rate around 6:1. That's overly optimistic,
in my view. A lot of France's confidence is
tied up in their scrum - having a brilliant
scrum ranks alongside annoying or ignoring
America as the national hobby. Of late, they
do a much better job of annoying America.
The problem for the French is their egos
won't allow them to follow Australia's lead
and develop scrum cheating to an expert
level when in trouble. The All Blacks have
got it all over the French scrum unless
there have been dramatic developments during
the phoney war period. And the French
frontrowers are unlikely to resort to
walking away from the carnage mid-match - as
they did in Paris a couple of years ago -
under the World Cup spotlight.
Don't place too much store on that great
myth about the French being capable of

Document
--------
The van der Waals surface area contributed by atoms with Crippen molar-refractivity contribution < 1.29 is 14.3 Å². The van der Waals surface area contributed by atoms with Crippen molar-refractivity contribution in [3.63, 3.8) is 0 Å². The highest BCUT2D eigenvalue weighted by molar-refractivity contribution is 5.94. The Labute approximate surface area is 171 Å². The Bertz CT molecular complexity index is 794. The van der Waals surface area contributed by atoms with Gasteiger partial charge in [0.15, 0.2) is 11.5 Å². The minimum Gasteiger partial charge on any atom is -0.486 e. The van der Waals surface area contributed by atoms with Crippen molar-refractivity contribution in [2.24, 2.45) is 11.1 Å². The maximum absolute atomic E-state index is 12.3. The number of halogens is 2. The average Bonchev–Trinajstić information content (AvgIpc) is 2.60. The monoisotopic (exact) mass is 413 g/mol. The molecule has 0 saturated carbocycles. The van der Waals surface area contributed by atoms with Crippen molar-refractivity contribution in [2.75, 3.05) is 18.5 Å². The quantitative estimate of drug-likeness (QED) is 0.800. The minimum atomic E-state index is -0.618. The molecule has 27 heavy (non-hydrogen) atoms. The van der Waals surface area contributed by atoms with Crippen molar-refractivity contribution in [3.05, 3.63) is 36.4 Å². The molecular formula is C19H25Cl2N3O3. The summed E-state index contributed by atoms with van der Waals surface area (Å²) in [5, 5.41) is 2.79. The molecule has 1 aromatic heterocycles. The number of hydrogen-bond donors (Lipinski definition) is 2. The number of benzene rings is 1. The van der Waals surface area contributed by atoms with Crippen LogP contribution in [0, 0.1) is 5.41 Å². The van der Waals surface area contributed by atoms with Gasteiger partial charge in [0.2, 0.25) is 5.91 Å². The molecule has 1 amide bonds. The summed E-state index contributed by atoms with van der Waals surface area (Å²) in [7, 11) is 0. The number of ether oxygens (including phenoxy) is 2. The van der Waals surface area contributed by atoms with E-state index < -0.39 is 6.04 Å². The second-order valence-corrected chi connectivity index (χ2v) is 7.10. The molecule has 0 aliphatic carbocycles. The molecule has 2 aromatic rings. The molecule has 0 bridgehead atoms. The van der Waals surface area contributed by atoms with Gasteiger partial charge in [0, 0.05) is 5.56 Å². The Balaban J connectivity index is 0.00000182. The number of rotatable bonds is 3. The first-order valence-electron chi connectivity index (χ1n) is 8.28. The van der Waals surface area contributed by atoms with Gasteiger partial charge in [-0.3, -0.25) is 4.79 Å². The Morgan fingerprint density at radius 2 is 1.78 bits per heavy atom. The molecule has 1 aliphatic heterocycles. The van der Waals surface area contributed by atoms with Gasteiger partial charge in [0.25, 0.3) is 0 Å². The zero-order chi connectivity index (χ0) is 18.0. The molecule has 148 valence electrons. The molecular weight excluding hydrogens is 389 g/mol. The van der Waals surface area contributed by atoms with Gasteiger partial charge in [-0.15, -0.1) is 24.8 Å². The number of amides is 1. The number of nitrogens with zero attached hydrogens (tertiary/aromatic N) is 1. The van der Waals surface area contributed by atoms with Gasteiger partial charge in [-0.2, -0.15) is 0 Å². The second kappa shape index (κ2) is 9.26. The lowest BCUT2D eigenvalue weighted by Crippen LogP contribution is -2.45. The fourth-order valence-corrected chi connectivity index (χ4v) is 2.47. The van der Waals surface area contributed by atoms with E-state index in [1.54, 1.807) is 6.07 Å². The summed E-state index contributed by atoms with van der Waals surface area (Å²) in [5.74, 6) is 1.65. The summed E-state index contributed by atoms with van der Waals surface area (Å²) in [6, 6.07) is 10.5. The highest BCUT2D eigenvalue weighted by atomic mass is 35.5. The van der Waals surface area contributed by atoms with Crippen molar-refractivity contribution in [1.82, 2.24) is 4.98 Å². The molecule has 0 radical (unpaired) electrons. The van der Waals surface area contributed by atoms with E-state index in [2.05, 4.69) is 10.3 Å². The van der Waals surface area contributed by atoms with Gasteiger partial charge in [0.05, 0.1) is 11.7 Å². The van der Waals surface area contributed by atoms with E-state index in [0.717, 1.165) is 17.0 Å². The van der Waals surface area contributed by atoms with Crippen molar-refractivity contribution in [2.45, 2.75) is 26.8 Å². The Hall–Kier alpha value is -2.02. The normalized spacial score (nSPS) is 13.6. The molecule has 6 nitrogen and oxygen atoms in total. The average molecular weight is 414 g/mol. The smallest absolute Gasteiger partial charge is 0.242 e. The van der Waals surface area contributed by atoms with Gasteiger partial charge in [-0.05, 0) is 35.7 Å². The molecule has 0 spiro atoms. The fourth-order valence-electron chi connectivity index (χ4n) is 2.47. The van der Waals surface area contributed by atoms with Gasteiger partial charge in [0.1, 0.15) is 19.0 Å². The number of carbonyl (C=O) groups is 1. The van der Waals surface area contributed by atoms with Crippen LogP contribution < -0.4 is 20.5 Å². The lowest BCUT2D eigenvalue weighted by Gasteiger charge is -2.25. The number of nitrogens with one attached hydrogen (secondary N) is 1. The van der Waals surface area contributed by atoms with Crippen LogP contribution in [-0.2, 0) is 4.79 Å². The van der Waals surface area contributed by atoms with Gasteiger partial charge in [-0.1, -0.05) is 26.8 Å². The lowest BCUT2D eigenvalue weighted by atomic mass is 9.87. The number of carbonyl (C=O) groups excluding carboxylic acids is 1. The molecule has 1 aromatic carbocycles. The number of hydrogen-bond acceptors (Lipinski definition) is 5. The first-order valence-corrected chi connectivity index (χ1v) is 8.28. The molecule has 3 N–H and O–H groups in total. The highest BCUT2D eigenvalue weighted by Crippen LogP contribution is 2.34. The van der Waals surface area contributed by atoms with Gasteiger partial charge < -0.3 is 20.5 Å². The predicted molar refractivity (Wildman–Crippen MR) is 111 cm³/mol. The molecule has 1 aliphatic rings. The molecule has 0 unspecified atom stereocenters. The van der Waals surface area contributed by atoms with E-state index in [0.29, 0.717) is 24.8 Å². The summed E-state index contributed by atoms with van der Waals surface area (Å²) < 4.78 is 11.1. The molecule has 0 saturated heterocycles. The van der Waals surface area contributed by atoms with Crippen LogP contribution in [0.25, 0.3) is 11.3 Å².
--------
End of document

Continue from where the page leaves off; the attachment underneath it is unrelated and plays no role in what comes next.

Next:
anything either. Sure, they have had their
moments, and the dissection of the All
Blacks in 1999 was superb. But how often
does it happen, especially in modern, highly
analysed rugby. The French are more likely
to blow a fuse, truth be known.
You also have to wonder if their coach,
Bernard Laporte - known as Herr Flick
because he is a dead ringer for the German 'Allo
'Allo sitcom character - might have a few
screws that aren't firmly wound in.
A lot of this sudden optimism about France
stems from them dealing to England and Wales
in warm-up matches. Giggle. The British
press have also leaped on the French
bandwagon in the name of Northern Hemisphere
Home teams do have a strong record of making
the World Cup final, although only two have
won the cup in five tournaments. That
brilliant French anthem alone is worth a few
Aux armes, citoyens!
Formez vos bataillons!
Marchons ! marchons
Qu'un sang impur
Abreuve nos sillons!
Magnifique. La Marseillaise versus the
haka would be a brilliant World Cup final
experience, don't you think?
15:1 - AUSTRALIA
The bookies are much stingier than this, but
if Australia win a World Cup with that front
row, it is time to take up nude
mud-wrestling as our national sport. A